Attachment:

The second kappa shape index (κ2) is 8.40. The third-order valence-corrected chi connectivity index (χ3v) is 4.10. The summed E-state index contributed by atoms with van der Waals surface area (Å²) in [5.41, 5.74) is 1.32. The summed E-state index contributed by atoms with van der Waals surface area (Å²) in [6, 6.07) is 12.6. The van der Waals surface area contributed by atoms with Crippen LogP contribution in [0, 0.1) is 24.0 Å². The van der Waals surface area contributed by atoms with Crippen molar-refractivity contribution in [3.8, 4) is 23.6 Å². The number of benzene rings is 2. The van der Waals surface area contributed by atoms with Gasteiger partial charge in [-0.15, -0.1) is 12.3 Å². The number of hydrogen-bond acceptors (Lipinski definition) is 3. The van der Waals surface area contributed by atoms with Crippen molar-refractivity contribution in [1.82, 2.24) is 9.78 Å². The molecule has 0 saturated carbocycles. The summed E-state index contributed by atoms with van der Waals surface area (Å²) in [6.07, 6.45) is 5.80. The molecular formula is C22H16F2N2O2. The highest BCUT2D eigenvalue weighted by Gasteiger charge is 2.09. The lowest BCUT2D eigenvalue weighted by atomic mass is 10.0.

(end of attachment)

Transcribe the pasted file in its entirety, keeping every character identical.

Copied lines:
The second kappa shape index (κ2) is 8.40. The third-order valence-corrected chi connectivity index (χ3v) is 4.10. The summed E-state index contributed by atoms with van der Waals surface area (Å²) in [5.41, 5.74) is 1.32. The summed E-state index contributed by atoms with van der Waals surface area (Å²) in [6, 6.07) is 12.6. The van der Waals surface area contributed by atoms with Crippen LogP contribution in [0, 0.1) is 24.0 Å². The van der Waals surface area contributed by atoms with Crippen molar-refractivity contribution in [3.8, 4) is 23.6 Å². The number of benzene rings is 2. The van der Waals surface area contributed by atoms with Gasteiger partial charge in [-0.15, -0.1) is 12.3 Å². The number of hydrogen-bond acceptors (Lipinski definition) is 3. The van der Waals surface area contributed by atoms with Crippen molar-refractivity contribution in [1.82, 2.24) is 9.78 Å². The molecule has 0 saturated carbocycles. The summed E-state index contributed by atoms with van der Waals surface area (Å²) in [6.07, 6.45) is 5.80. The molecular formula is C22H16F2N2O2. The highest BCUT2D eigenvalue weighted by Gasteiger charge is 2.09. The lowest BCUT2D eigenvalue weighted by atomic mass is 10.0.